What happens if I don’t like a book I’m reading?
This is a toughie! If you dislike the book so much, maybe because it is a genre you really aren’t into, just DNF (do not finish) it and be done with it. Life is too short to waste on bad books, right? Some book bloggers only post positive reviews, and will stay silent about books they didn’t finish. In my “5 Books 50 Pages” posts (here and here), a good half of the featured books got DNF’d. Nothing was inherently wrong with those books, they just weren’t the book for me.
If I’m committed to reviewing a book I didn’t like, I try to find something positive to say about the book, and then I discuss the reasons the book didn’t work for me. For example, I know for a fact that I struggle with books that have large casts of characters and lots of different POV chapters. My review will tell you that perhaps that aspect didn’t work for me, but here are some other things I enjoyed about the plot or the world building, so maybe this book will work for someone else who is reading the review, especially if you love large casts and different POV chapters.
Not every book is going to work for every reader. We all have things we love in books, and things we don’t like. It’s OK to not like a book. It’s OK to respectfully talk about what you didn’t like about it. Be respectful, be honest. And if you attend conventions, be prepared to come face to face with an author whose book received a negative review on your blog. Because that will happen. It will be awkward. You will survive.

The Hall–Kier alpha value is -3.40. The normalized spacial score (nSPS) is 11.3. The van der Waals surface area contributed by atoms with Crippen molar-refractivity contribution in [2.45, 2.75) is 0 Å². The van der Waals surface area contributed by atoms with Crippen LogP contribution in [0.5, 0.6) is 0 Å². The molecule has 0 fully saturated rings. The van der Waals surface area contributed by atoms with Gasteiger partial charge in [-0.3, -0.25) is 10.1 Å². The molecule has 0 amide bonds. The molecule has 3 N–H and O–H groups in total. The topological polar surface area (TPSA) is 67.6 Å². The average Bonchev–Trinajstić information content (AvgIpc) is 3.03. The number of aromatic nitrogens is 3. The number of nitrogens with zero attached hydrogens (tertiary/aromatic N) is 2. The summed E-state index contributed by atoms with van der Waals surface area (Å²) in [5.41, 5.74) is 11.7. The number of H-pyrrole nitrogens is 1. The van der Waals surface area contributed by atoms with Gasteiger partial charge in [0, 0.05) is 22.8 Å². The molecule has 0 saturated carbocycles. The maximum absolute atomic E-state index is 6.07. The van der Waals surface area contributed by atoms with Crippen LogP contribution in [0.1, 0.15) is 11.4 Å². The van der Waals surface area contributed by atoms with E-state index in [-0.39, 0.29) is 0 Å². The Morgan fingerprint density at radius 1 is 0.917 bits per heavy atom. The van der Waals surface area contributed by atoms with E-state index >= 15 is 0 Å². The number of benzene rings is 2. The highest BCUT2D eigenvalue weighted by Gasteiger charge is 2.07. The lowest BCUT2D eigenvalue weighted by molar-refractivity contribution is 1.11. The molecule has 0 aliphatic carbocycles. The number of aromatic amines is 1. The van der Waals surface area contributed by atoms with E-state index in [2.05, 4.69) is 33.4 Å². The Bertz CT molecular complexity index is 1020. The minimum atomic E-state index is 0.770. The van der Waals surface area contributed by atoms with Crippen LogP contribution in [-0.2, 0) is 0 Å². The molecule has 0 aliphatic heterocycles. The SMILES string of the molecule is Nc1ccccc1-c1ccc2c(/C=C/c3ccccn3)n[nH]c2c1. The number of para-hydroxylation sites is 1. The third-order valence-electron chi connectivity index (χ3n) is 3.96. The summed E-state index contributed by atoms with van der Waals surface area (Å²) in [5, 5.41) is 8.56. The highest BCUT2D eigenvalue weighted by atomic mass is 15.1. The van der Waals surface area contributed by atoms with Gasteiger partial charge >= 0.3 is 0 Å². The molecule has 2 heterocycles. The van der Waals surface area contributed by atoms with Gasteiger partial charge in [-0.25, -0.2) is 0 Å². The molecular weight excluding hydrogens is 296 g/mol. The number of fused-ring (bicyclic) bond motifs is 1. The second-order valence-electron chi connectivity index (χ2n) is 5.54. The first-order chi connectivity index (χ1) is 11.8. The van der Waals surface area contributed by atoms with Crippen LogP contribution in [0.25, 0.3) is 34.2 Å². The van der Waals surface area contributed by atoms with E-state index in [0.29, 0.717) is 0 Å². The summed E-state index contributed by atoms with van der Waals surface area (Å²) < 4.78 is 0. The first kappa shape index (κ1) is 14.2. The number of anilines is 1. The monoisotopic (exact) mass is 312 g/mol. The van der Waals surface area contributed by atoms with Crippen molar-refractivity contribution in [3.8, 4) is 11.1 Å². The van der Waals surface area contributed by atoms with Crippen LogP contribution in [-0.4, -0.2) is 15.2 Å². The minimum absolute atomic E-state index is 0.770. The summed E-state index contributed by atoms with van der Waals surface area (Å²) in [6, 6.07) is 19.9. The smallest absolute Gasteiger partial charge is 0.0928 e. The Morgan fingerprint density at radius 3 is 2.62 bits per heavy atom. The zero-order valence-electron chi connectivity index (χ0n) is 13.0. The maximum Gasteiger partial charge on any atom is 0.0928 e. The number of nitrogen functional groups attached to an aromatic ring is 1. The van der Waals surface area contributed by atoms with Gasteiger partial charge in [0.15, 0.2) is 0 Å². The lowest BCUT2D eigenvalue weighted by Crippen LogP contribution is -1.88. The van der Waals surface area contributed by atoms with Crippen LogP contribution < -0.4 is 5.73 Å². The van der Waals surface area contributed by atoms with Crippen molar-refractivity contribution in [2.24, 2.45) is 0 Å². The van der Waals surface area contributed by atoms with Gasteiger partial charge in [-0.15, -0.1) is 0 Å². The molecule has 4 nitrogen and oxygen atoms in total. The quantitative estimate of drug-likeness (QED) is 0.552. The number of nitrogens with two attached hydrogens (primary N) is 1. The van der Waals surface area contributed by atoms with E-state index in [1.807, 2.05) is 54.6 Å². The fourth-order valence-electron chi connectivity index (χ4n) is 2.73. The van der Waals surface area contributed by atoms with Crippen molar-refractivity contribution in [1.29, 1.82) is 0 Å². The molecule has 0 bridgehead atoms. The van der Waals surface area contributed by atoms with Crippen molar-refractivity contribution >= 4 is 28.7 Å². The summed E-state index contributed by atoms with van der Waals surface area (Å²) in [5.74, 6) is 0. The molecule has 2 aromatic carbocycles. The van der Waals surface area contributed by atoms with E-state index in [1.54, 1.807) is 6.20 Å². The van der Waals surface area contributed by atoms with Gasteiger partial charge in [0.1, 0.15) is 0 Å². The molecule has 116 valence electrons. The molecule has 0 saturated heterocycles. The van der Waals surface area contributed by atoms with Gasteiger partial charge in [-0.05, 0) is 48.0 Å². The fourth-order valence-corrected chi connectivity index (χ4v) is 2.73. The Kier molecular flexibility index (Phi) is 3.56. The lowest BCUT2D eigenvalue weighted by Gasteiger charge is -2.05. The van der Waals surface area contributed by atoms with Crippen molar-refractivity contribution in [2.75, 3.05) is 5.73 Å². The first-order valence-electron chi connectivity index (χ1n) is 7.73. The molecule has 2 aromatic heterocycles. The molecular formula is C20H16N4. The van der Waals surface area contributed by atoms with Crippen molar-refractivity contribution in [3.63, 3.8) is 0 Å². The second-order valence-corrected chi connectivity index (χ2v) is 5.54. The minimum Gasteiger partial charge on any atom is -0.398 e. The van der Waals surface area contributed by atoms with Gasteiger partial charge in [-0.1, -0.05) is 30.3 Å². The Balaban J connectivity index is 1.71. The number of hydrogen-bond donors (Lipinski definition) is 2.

Now that we’ve gotten through all that, let’s talk books and reviewing!
What’s your favorite book review that you’ve ever written?
What book was a surprise for you?
Do you go back and reread your favorites? Why do you enjoy reading them again?
Andrea Johnson runs the science fiction and fantasy book review blog Little Red Reviewer (littleredreviewer.wordpress.com), where she has published over 400 reviews since 2010. In 2012, she founded the #VintageSciFiMonth blogging event, and she has organized read alongs and blog tours. She was a contributor to SFSignal, and is currently the author interviewer at Apex Magazine. Andrea and her husband live in a college town in Michigan, and their home looks like a library that exploded. In January of 2019, Andrea will be running a Kickstarter to print a book of The Best of Little Red Reviewer, which will include her best reviews.
Mirrored from Jim C. Hines.